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Feasibility Technique of Low-passage In Vitro Drug Sensitivity Testing of Malignant Pleural Effusion from Advanced-stage Non-small Cell Lung Cancer for Prediction of Clinical Outcome.

Authors
  • Vinayanuwattikun, Chanida1
  • Prakhongcheep, Ornjira2, 3
  • Tungsukruthai, Sucharat2, 3
  • Petsri, Korrakod2, 3
  • Thirasastr, Prapassorn1
  • Leelayuwatanakul, Nophol4
  • Chanvorachote, Pithi5, 3
  • 1 Division of Medical Oncology, Department of Medicine, Faculty of Medicine, Chulalongkorn University, Bangkok, Thailand. , (Thailand)
  • 2 Cell-Based Drug and Health Product Development Research Unit, Faculty of Pharmaceutical Sciences, Chulalongkorn University, Bangkok, Thailand. , (Thailand)
  • 3 Department of Pharmacology and Physiology, Faculty of Pharmaceutical Sciences, Chulalongkorn University, Bangkok, Thailand. , (Thailand)
  • 4 Division of Pulmonary and Critical Care Medicine, Department of Medicine, Faculty of Medicine, Chulalongkorn University, Bangkok, Thailand. , (Thailand)
  • 5 Cell-Based Drug and Health Product Development Research Unit, Faculty of Pharmaceutical Sciences, Chulalongkorn University, Bangkok, Thailand [email protected] , (Thailand)
Type
Published Article
Journal
Anticancer Research
Publisher
International Institute of Anticancer Research
Publication Date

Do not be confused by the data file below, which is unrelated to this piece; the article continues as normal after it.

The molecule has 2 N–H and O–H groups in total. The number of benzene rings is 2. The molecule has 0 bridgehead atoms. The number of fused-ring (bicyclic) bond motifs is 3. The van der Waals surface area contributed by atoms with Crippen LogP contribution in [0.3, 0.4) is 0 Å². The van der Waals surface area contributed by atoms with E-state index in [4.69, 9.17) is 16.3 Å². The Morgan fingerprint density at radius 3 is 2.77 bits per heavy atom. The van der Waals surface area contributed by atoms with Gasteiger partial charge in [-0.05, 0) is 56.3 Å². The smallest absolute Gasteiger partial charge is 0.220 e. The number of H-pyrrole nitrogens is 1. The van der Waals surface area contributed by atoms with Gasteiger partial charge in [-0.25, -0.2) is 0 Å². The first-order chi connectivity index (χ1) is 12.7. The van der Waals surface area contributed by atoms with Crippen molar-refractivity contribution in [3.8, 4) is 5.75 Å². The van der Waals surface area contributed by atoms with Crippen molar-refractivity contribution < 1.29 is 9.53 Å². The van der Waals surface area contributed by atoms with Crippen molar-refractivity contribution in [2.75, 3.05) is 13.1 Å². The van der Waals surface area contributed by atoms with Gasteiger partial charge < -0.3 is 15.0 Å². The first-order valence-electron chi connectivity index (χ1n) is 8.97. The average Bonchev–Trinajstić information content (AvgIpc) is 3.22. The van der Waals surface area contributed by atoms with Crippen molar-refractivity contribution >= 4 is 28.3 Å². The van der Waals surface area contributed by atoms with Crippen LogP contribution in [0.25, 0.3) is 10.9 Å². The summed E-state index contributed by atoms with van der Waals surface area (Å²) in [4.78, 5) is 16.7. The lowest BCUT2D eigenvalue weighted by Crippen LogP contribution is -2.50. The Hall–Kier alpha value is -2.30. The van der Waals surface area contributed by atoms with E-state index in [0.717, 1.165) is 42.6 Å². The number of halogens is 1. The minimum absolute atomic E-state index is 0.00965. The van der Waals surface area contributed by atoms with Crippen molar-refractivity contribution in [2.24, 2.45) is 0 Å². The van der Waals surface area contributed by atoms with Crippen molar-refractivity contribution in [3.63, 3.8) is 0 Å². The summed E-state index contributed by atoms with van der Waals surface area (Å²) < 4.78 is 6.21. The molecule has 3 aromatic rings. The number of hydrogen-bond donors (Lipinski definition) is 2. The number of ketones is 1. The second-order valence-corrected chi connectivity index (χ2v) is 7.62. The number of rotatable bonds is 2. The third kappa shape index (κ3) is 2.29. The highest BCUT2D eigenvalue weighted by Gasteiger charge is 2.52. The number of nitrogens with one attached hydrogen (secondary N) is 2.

Dec 01, 2019
Volume
39
Issue
12
Pages
6981–6988
Identifiers
DOI: 10.21873/anticanres.13920
PMID: 31810970
Source
Medline
Keywords
Language
English
License
Unknown

Abstract

Individualized proper chemotherapy using in vitro drug sensitivity testing has been proposed as a novel therapeutic modality and shown to have better efficacy than empiric chemotherapy. However, issues around establishing a patient-derived cell culture or xenograft, the timing of the testing obtained, and the validity of testing represent major limitations to translating the use of such a technique to clinical practice. In this study, we assessed the feasibility of an in vitro drug sensitivity technique for testing malignant pleural effusion from advanced-stage non-small cell lung cancer. Our technique was able to produce a turnaround time for in vitro drug sensitivity testing of less than 1 week, with a success rate of more than 90% of cases. Correlated with the individual clinical outcome, using the area under the dose response curve (AUC) could define the level of in vitro drug sensitivity as: responsive (AUC>0.25), intermediate response (0.1≤AUC≤0.25), or resistance (AUC<0.1). Data obtained from this method of drug testing were correlated with the clinical outcome. The present drug sensitivity evaluation may benefit the development of individual precision chemotherapy. Copyright© 2019, International Institute of Anticancer Research (Dr. George J. Delinasios), All rights reserved.

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